Developing health communication messaging for a social marketing campaign to reduce tobacco use in pregnancy among Alaska native women

Christi Ann Patten, Harry Lando, Kenneth Resnicow, Paul A. Decker, Christina M. Smith, Marcelo M. Hanza, Linda Burhansstipanov, Matthew Scott

Research output: Contribution to journalArticle

3 Scopus citations


Background: Despite the high prevalence of tobacco use during pregnancy among Alaska Native and American Indian (AI/AN) women, few efforts have focused on developing tobacco cessation interventions for this group. This paper describes development of messaging for a social media campaign targeting the entire community to reduce tobacco use in pregnancy (cigarette smoking and smokeless tobacco use including a homemade product known as Iqmik) among AN women, as part of a multi-component intervention. Method: The study (clinical trial registration #NCT02083081) used mixed methods with two rounds of assessments to develop and refine culturally relevant message appeals. Round 1 used qualitative focus groups and individual interviews (N = 60), and Round 2 used quantitative survey interviews (N = 52). Each round purposively sampled adult AN pregnant women, family/friends, and Elders in Western Alaska, and included tobacco users and non-users. Round 1 also assessed reasons for tobacco use in pregnancy. Results: Qualitative findings generally converged with quantitative results to indicate that many participants preferred factual, loss-framed, visual concepts on how maternal tobacco use harms the fetus, newborn, and child; in contrast to spiritual or emotional appeals, or gain-framed messaging. Stress was indicated as a major reason for tobacco use in pregnancy and strategies to manage stress along with other health pregnancy targets (e.g. prenatal care) were suggested. Conclusions: This preliminary study suggests campaign messages targeting the entire community to reduce tobacco use in pregnancy among rural AN women should include factual messaging for being tobacco-free as well as focus on reducing stress and other healthy pregnancy targets.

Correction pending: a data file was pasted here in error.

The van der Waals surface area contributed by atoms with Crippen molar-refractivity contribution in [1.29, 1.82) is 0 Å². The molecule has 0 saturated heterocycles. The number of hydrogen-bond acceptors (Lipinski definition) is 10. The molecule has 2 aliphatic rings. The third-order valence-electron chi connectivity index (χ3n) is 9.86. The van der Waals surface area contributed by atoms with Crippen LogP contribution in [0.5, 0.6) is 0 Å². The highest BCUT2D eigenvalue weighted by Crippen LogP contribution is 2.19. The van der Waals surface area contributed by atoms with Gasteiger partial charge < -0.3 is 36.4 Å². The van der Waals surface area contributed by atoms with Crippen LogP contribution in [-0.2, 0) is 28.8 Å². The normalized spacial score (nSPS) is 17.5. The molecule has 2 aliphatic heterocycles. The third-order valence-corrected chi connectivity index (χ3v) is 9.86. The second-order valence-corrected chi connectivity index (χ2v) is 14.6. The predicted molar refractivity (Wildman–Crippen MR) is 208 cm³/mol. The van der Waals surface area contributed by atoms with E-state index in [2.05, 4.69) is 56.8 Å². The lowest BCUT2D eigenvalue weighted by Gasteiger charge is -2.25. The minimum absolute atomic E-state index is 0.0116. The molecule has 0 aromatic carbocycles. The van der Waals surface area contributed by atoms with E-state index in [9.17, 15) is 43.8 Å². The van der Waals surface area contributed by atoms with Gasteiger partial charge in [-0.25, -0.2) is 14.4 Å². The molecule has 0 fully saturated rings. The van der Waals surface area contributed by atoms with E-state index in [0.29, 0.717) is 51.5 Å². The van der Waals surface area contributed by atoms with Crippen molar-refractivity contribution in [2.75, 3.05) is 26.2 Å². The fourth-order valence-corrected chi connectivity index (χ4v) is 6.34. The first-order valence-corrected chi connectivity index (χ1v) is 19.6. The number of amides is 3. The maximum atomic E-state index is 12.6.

Original languageEnglish (US)
Pages (from-to)1-11
Number of pages11
JournalJournal of Communication in Healthcare
StateAccepted/In press - Jul 11 2018



  • Alaska natives
  • health communication
  • intervention
  • messaging
  • pregnancy
  • Tobacco

ASJC Scopus subject areas

  • Communication
  • Health Information Management

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